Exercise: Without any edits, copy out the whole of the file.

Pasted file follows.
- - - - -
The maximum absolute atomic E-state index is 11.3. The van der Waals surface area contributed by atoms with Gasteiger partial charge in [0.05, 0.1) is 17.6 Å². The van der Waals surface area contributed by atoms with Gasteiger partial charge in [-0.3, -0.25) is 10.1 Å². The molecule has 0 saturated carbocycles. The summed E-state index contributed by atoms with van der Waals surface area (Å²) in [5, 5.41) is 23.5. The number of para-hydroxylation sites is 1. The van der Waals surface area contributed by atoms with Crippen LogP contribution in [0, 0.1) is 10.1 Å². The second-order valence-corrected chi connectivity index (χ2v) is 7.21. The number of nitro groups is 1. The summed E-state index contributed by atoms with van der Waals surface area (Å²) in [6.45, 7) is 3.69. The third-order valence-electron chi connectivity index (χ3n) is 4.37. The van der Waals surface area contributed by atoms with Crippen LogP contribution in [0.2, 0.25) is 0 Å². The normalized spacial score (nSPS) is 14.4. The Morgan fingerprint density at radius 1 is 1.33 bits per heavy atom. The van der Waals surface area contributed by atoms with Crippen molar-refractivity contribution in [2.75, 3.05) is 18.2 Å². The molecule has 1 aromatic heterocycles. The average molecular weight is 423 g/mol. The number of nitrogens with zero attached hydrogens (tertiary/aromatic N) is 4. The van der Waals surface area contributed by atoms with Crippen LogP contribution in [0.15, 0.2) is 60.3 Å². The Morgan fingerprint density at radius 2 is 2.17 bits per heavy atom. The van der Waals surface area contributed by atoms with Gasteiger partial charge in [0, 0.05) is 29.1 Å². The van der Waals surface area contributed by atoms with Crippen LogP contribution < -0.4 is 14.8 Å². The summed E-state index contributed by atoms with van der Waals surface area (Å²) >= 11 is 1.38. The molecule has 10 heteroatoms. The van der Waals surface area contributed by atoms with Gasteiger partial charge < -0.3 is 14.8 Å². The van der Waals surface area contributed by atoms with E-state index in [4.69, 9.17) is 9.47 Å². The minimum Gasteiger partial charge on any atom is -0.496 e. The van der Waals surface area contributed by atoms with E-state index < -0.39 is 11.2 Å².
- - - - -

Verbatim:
The maximum absolute atomic E-state index is 11.3. The van der Waals surface area contributed by atoms with Gasteiger partial charge in [0.05, 0.1) is 17.6 Å². The van der Waals surface area contributed by atoms with Gasteiger partial charge in [-0.3, -0.25) is 10.1 Å². The molecule has 0 saturated carbocycles. The summed E-state index contributed by atoms with van der Waals surface area (Å²) in [5, 5.41) is 23.5. The number of para-hydroxylation sites is 1. The van der Waals surface area contributed by atoms with Crippen LogP contribution in [0, 0.1) is 10.1 Å². The second-order valence-corrected chi connectivity index (χ2v) is 7.21. The number of nitro groups is 1. The summed E-state index contributed by atoms with van der Waals surface area (Å²) in [6.45, 7) is 3.69. The third-order valence-electron chi connectivity index (χ3n) is 4.37. The van der Waals surface area contributed by atoms with Crippen LogP contribution in [0.2, 0.25) is 0 Å². The normalized spacial score (nSPS) is 14.4. The Morgan fingerprint density at radius 1 is 1.33 bits per heavy atom. The van der Waals surface area contributed by atoms with Crippen molar-refractivity contribution in [2.75, 3.05) is 18.2 Å². The molecule has 1 aromatic heterocycles. The average molecular weight is 423 g/mol. The number of nitrogens with zero attached hydrogens (tertiary/aromatic N) is 4. The van der Waals surface area contributed by atoms with Crippen LogP contribution in [0.15, 0.2) is 60.3 Å². The Morgan fingerprint density at radius 2 is 2.17 bits per heavy atom. The van der Waals surface area contributed by atoms with Gasteiger partial charge in [0, 0.05) is 29.1 Å². The van der Waals surface area contributed by atoms with Crippen LogP contribution < -0.4 is 14.8 Å². The summed E-state index contributed by atoms with van der Waals surface area (Å²) >= 11 is 1.38. The molecule has 10 heteroatoms. The van der Waals surface area contributed by atoms with Gasteiger partial charge < -0.3 is 14.8 Å². The van der Waals surface area contributed by atoms with E-state index in [4.69, 9.17) is 9.47 Å². The minimum Gasteiger partial charge on any atom is -0.496 e. The van der Waals surface area contributed by atoms with E-state index < -0.39 is 11.2 Å².